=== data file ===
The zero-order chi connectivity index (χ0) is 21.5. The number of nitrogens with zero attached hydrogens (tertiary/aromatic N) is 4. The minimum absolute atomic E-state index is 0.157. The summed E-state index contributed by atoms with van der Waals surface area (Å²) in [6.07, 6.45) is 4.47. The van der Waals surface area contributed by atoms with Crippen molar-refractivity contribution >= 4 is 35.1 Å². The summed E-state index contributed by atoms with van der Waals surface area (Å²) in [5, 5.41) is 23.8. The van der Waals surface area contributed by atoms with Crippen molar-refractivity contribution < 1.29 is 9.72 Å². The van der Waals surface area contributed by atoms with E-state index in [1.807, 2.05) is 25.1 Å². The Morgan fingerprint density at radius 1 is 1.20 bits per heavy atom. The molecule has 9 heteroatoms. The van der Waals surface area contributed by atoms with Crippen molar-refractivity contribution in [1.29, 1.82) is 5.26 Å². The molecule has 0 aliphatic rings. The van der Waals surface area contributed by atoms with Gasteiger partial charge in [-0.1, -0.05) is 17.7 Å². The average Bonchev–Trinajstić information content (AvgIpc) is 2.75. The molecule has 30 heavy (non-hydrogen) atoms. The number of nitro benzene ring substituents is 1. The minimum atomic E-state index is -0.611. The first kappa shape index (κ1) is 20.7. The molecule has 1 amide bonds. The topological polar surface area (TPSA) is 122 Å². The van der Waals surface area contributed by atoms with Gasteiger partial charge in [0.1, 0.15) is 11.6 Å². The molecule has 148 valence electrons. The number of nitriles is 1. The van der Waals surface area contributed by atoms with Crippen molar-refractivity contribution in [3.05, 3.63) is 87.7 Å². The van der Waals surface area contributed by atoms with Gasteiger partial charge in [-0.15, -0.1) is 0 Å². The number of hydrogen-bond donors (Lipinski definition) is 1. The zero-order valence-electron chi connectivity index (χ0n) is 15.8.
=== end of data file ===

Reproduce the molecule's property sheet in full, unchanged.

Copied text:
The zero-order chi connectivity index (χ0) is 21.5. The number of nitrogens with zero attached hydrogens (tertiary/aromatic N) is 4. The minimum absolute atomic E-state index is 0.157. The summed E-state index contributed by atoms with van der Waals surface area (Å²) in [6.07, 6.45) is 4.47. The van der Waals surface area contributed by atoms with Crippen molar-refractivity contribution >= 4 is 35.1 Å². The summed E-state index contributed by atoms with van der Waals surface area (Å²) in [5, 5.41) is 23.8. The van der Waals surface area contributed by atoms with Crippen molar-refractivity contribution < 1.29 is 9.72 Å². The van der Waals surface area contributed by atoms with E-state index in [1.807, 2.05) is 25.1 Å². The Morgan fingerprint density at radius 1 is 1.20 bits per heavy atom. The molecule has 9 heteroatoms. The van der Waals surface area contributed by atoms with Crippen molar-refractivity contribution in [1.29, 1.82) is 5.26 Å². The molecule has 0 aliphatic rings. The van der Waals surface area contributed by atoms with Gasteiger partial charge in [-0.1, -0.05) is 17.7 Å². The average Bonchev–Trinajstić information content (AvgIpc) is 2.75. The molecule has 30 heavy (non-hydrogen) atoms. The number of nitro benzene ring substituents is 1. The minimum atomic E-state index is -0.611. The first kappa shape index (κ1) is 20.7. The molecule has 1 amide bonds. The topological polar surface area (TPSA) is 122 Å². The van der Waals surface area contributed by atoms with Gasteiger partial charge in [0.1, 0.15) is 11.6 Å². The molecule has 148 valence electrons. The number of nitriles is 1. The van der Waals surface area contributed by atoms with Crippen molar-refractivity contribution in [3.05, 3.63) is 87.7 Å². The van der Waals surface area contributed by atoms with Gasteiger partial charge in [-0.15, -0.1) is 0 Å². The number of hydrogen-bond donors (Lipinski definition) is 1. The zero-order valence-electron chi connectivity index (χ0n) is 15.8.